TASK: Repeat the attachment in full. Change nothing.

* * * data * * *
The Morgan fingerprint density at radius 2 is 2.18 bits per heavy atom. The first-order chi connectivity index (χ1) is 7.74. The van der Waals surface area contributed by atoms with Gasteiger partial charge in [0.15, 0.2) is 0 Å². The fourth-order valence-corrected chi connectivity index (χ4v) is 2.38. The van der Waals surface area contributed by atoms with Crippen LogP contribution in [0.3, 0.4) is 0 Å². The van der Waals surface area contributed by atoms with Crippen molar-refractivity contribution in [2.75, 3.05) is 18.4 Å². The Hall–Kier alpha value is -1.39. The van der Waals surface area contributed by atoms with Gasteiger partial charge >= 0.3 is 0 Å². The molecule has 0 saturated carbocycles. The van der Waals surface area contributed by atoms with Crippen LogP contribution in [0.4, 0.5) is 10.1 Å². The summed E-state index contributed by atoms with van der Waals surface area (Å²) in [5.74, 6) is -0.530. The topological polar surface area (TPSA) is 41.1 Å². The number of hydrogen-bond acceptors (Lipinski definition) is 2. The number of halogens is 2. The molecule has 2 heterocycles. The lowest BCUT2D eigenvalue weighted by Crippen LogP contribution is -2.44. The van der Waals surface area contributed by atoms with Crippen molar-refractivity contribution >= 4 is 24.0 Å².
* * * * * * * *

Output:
The Morgan fingerprint density at radius 2 is 2.18 bits per heavy atom. The first-order chi connectivity index (χ1) is 7.74. The van der Waals surface area contributed by atoms with Gasteiger partial charge in [0.15, 0.2) is 0 Å². The fourth-order valence-corrected chi connectivity index (χ4v) is 2.38. The van der Waals surface area contributed by atoms with Crippen LogP contribution in [0.3, 0.4) is 0 Å². The van der Waals surface area contributed by atoms with Crippen molar-refractivity contribution in [2.75, 3.05) is 18.4 Å². The Hall–Kier alpha value is -1.39. The van der Waals surface area contributed by atoms with Gasteiger partial charge >= 0.3 is 0 Å². The molecule has 0 saturated carbocycles. The van der Waals surface area contributed by atoms with Crippen LogP contribution in [0.4, 0.5) is 10.1 Å². The summed E-state index contributed by atoms with van der Waals surface area (Å²) in [5.74, 6) is -0.530. The topological polar surface area (TPSA) is 41.1 Å². The number of hydrogen-bond acceptors (Lipinski definition) is 2. The number of halogens is 2. The molecule has 2 heterocycles. The lowest BCUT2D eigenvalue weighted by Crippen LogP contribution is -2.44. The van der Waals surface area contributed by atoms with Crippen molar-refractivity contribution >= 4 is 24.0 Å².